The Pakistan Meteorological Department (PMD) has said that it is impossible to accurately predict any seismic activity as it rebuked rumours circulating on social media that warned of a catastrophic earthquake in Pakistan.
The PMD's denial comes on Monday after netizens on social media quoted the Solar System Geometry Survey (SSGEOS) and a Dutch scientist Frank Hoogerbeets' warning that a potential catastrophic seismic event could occur in Pakistan after they "recorded" a significant surge in electric activity along the fault lines in Balochistan’s Chaman.
Commenting on the rumours, the Met Office said that the boundaries of two major tectonic plates inside the Earth pass through Pakistan which is extended from Sonmiani to the northern region of the country Pakistan.
The development comes as the SSGEOS on its official X — formerly known as Twitter — shared an image of Pakistan's Western border with the remarks "potential for major seismic event".
Meanwhile, Dutch scientist Hoogerbeets said that October 1 to 3 will be "critical".
The rumours were picked on by Pakistani social media users.
The weatherman also said earthquakes can occur at any point in these boundary lines.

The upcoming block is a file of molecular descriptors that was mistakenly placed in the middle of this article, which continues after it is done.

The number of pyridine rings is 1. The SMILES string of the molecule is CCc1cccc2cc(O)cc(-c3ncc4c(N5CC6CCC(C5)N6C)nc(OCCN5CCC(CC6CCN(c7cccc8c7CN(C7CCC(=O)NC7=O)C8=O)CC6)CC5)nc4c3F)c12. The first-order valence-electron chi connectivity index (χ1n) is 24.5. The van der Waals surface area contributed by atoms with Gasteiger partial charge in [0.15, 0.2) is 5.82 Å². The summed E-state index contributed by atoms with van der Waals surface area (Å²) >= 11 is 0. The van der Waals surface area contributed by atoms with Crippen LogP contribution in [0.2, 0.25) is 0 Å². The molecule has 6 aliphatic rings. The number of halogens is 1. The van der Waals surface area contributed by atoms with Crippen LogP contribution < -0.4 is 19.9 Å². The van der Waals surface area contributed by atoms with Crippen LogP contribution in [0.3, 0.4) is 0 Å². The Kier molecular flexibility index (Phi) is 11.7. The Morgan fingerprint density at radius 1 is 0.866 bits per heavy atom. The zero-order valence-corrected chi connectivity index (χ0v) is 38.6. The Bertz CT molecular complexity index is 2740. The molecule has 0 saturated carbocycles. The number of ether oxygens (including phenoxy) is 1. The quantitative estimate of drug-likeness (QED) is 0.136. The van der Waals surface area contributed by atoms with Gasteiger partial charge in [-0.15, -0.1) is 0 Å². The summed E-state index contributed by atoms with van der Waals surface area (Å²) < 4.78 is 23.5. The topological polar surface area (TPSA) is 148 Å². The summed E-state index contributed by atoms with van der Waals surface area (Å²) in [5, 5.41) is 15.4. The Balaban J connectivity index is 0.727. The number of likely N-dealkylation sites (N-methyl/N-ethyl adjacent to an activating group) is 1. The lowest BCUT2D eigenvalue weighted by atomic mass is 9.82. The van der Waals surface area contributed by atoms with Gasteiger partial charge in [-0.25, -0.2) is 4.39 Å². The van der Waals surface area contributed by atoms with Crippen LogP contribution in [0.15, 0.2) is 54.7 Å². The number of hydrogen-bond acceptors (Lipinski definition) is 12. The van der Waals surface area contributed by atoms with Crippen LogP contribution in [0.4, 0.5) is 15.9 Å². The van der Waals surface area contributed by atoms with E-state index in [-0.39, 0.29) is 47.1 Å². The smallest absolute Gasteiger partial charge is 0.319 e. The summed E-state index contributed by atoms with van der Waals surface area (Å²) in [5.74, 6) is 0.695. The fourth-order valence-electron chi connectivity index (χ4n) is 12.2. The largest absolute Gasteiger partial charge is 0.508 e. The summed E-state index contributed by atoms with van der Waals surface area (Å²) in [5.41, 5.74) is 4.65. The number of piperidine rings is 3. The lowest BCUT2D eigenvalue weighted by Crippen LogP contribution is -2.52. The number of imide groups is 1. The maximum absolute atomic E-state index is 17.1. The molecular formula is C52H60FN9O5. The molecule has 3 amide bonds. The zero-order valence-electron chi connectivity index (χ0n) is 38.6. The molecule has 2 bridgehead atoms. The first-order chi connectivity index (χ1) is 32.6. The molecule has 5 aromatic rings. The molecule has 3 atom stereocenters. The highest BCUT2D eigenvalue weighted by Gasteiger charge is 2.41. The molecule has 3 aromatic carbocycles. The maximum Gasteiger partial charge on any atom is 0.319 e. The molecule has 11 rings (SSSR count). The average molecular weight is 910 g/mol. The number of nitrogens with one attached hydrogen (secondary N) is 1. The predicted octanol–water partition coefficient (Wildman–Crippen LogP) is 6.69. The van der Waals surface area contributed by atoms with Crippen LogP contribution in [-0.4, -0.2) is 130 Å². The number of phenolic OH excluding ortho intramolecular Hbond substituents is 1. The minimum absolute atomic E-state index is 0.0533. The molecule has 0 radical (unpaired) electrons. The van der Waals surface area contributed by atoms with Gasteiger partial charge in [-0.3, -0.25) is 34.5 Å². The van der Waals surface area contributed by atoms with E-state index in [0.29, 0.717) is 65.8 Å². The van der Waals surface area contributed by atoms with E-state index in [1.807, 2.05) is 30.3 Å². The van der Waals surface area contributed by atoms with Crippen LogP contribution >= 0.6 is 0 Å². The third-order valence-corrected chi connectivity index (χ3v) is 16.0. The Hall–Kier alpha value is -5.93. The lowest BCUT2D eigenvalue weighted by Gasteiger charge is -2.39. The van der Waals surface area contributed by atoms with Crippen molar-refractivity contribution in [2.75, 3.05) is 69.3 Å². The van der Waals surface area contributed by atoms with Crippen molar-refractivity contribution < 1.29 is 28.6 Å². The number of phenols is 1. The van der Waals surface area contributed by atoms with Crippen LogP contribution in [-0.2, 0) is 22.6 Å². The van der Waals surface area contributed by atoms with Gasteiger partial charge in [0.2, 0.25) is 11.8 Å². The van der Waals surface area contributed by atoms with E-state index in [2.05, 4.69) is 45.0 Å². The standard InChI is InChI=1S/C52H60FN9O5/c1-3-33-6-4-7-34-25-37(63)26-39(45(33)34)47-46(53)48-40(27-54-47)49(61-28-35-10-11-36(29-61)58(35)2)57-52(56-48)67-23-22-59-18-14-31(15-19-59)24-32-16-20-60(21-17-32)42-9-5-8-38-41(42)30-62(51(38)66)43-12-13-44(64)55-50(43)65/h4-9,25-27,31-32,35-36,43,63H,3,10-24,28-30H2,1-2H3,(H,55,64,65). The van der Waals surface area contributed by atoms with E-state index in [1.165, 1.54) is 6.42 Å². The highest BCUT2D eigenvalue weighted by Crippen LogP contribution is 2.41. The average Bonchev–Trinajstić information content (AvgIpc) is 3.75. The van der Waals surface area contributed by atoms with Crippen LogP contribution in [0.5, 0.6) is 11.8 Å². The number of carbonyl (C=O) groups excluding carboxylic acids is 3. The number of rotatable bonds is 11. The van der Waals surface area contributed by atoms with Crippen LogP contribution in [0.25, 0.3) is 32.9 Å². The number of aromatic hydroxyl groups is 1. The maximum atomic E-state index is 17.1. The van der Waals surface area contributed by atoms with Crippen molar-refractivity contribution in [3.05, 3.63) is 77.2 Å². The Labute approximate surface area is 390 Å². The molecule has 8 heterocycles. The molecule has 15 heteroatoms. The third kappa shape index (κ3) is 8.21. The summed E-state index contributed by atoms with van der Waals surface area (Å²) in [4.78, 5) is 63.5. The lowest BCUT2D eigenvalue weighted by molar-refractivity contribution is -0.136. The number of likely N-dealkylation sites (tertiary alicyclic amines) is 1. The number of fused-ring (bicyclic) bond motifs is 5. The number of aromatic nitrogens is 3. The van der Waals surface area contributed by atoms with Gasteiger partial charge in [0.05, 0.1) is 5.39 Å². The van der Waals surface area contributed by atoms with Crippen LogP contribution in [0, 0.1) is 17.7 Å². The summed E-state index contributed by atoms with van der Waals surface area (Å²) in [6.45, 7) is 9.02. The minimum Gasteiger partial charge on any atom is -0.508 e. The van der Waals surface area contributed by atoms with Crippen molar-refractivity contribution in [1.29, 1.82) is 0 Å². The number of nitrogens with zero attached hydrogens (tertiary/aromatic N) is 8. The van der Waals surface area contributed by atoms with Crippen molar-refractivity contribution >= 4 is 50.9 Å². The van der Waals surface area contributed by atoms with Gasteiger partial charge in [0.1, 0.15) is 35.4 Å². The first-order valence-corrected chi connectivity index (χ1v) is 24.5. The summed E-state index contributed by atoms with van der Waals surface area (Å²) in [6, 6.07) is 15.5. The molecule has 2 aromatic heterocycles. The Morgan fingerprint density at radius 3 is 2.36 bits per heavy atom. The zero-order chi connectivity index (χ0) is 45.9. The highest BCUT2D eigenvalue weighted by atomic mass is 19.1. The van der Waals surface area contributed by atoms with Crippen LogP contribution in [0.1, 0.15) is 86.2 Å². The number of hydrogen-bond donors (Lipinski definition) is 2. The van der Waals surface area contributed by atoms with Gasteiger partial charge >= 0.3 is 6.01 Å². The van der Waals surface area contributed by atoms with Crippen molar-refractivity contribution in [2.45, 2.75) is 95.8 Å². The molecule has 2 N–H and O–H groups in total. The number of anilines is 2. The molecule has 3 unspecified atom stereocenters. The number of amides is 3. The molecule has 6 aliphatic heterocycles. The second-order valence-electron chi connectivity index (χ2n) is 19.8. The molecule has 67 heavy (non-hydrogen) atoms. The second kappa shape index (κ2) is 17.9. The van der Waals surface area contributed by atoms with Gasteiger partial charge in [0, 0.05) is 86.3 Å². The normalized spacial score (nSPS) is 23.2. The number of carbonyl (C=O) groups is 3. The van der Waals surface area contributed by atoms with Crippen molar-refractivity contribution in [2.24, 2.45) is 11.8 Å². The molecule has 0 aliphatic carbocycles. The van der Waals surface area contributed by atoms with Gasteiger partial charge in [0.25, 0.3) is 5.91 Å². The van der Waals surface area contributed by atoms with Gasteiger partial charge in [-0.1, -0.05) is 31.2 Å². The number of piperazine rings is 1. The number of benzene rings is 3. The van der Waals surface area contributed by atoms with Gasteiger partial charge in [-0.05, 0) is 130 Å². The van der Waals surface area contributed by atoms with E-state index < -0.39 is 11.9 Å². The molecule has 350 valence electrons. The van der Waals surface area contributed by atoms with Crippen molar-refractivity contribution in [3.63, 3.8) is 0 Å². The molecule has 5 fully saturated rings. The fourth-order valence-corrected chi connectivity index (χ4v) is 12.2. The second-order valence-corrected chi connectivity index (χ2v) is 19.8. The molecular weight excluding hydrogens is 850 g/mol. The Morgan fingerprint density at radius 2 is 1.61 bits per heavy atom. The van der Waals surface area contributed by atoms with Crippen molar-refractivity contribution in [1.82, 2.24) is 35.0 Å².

The Met Office said an earthquake of magnitude 9 to 10 had struck the Chaman fault line in 1892, while an earthquake that hit the Chiltan range in 1935 killed several thousand people.
Usually, after the passage of 100 years, there is a possibility of a recurrence of an earthquake in the same boundary line, the Met Office said in the statement.
“We have not received any kind of warning or instructions from any international organisation regarding earthquake,” it added.
The Met Office further said that the system to predict the movement of tectonic plates is not installed in Pakistan and urged the people not to pay heed to false news on social media.
Meanwhile, Seismological Centre Director Rafi Zahid said Pakistan was using Japanese technology to monitor seismic activity and added that the monitoring system was present across the country.
“Areas where earthquakes occur more often are identified through monitoring,” the expert said.
Earlier in February this year, the Dutch researcher’s prediction following a deadly earthquake in Turkey sparked rumours of potential earthquakes in Pakistan.
The experts had back then rebuffed the reports calling them unscientific.
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